After reading Jasmine’s post that ended with the strong set of words I’ve used to title my post, I was inspired to reflect on when I felt the same. Today I share my most recent time.
She approached the table with recognition in her eyes. “You delivered my baby!” she announced with a smile. The words could have been directed at any of us, three midwife friends out for the night. The comment has always struck both joy and panic in me. It feels wonderful to be recognized as being part of someone’s most intimate moment. I had another midwife friend once say “The next best thing to being someone’s mother, is being a midwife.” There is a little panic in the comment because I don’t always remember my patients outside the delivery room. We have a busy practice- I deliver probably around 75 babies per year- plus I’m in labor with numerous other women who go to c-section or get delivered by the midwife after me, so I don’t always immediately register the face of someone I delivered.
This time the comment was not directed at me. She faced one of my friends and they caught up a bit. She looked at her midwife and said, “Would you like to see a picture?” There was pride and hope in that voice. Her midwife eagerly acquiesced as the mom flipped through cell phone photos and gleefully showed off her child.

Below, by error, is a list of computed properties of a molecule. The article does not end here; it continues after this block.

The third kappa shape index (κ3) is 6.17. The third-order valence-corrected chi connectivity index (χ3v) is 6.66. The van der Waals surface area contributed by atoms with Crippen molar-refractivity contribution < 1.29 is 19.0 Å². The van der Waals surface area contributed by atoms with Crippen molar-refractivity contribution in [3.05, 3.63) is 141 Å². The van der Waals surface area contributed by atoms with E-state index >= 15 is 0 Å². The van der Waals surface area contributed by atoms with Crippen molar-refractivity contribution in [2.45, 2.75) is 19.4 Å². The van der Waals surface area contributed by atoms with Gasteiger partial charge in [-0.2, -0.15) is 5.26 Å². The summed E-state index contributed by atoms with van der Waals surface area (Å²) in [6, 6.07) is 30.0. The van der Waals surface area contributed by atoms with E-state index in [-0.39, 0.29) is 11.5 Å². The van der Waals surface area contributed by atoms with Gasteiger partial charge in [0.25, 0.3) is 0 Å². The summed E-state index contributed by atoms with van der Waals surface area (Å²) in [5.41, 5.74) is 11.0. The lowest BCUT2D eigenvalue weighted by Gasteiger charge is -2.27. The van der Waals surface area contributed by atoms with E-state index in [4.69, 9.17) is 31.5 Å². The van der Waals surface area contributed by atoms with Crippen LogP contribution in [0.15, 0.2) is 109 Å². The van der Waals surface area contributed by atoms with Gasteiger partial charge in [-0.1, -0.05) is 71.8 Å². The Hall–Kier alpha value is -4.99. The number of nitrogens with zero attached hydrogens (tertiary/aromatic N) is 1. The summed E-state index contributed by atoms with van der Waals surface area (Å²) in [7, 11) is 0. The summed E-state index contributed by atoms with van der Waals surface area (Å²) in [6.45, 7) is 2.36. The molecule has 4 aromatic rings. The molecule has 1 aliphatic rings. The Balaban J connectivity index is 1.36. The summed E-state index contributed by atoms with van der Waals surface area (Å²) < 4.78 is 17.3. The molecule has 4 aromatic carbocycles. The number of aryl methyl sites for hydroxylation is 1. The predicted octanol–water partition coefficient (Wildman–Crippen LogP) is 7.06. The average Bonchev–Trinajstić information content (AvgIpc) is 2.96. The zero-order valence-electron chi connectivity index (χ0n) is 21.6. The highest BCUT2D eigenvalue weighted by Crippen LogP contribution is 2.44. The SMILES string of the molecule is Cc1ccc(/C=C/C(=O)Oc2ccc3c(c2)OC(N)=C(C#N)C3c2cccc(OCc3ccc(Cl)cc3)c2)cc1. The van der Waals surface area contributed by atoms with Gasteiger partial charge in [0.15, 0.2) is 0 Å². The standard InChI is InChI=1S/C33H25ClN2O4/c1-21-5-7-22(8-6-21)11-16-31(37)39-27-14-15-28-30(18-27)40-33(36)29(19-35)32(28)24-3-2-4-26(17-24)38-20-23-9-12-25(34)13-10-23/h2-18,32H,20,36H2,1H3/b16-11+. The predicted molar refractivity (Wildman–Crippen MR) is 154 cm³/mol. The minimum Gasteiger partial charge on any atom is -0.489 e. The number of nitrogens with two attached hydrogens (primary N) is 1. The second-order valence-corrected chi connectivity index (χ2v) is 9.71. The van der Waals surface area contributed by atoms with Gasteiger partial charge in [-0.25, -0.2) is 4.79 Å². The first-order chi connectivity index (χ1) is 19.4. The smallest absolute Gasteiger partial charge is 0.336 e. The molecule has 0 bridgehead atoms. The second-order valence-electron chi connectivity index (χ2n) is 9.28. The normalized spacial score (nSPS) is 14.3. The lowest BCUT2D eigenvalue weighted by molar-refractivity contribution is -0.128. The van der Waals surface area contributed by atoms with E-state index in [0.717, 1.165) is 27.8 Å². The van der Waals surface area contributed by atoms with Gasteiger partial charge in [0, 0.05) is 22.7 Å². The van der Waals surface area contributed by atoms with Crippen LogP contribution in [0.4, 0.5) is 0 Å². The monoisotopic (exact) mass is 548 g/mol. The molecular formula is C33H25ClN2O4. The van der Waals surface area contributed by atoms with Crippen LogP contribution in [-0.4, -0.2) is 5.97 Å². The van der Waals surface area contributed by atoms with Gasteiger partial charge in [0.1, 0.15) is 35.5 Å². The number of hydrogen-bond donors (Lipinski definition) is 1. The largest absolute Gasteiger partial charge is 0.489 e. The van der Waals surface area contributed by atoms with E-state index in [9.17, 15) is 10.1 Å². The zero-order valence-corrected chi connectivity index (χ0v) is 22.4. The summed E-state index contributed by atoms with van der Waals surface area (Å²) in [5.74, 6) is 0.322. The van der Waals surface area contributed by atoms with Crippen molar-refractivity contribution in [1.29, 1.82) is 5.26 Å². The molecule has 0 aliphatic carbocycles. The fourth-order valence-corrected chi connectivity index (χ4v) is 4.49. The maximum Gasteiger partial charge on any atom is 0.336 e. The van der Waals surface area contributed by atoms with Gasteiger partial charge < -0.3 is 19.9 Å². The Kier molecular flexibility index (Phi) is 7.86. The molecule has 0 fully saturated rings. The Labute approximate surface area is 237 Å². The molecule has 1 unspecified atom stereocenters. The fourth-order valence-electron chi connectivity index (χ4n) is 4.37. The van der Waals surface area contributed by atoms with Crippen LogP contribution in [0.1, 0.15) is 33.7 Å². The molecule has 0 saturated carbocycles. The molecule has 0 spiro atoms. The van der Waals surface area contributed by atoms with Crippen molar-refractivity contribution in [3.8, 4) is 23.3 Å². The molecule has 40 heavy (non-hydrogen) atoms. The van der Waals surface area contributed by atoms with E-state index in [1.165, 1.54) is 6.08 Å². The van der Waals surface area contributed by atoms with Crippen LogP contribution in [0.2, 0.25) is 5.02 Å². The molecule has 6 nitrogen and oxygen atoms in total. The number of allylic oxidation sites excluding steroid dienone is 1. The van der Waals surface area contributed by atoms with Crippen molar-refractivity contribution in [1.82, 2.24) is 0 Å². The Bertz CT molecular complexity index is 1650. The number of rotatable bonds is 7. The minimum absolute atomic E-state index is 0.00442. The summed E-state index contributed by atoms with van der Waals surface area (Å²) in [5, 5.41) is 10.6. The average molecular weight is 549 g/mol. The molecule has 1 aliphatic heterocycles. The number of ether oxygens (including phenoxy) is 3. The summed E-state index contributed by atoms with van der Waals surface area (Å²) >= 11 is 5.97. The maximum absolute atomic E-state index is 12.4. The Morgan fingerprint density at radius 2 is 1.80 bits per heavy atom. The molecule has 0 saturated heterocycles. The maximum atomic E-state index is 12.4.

I had been enjoying such a nice evening- spending time with two of my favorite people. There is something special about midwives, and I say that as a friend of them not as one of them. They are not afraid to talk about difficult things; they delve deeply into my emotions. We can talk about both vaginas and good wine in the same sentence and it’s not weird. In that same way I can talk of Mabel and my day at the beach in the same sentence and it’s not weird. Spending more time, growing closer with these two friends of mine has been a secondary gain in the aftermath of losing Mabel.
So when this woman introduced her baby into the conversation, I fell off the cloud.
My breath caught and my heart sank. I felt that familiar pit in my stomach fill with lumps of sadness and jealousy. I had witnessed many acts of parenting that day, but for some reason this one got to me. My own pride in my child will always be tinged with sadness. I will have no future pictures of Mabel. I will never get that chance years down the road to pull out my phone and show her off in that way. It made me sad.
The night was wrapping up anyways, so we paid our bill and said our goodbyes, but it was too late. I had already fallen off the cloud.
When have you fallen off the cloud?
Do you have any secondary gains?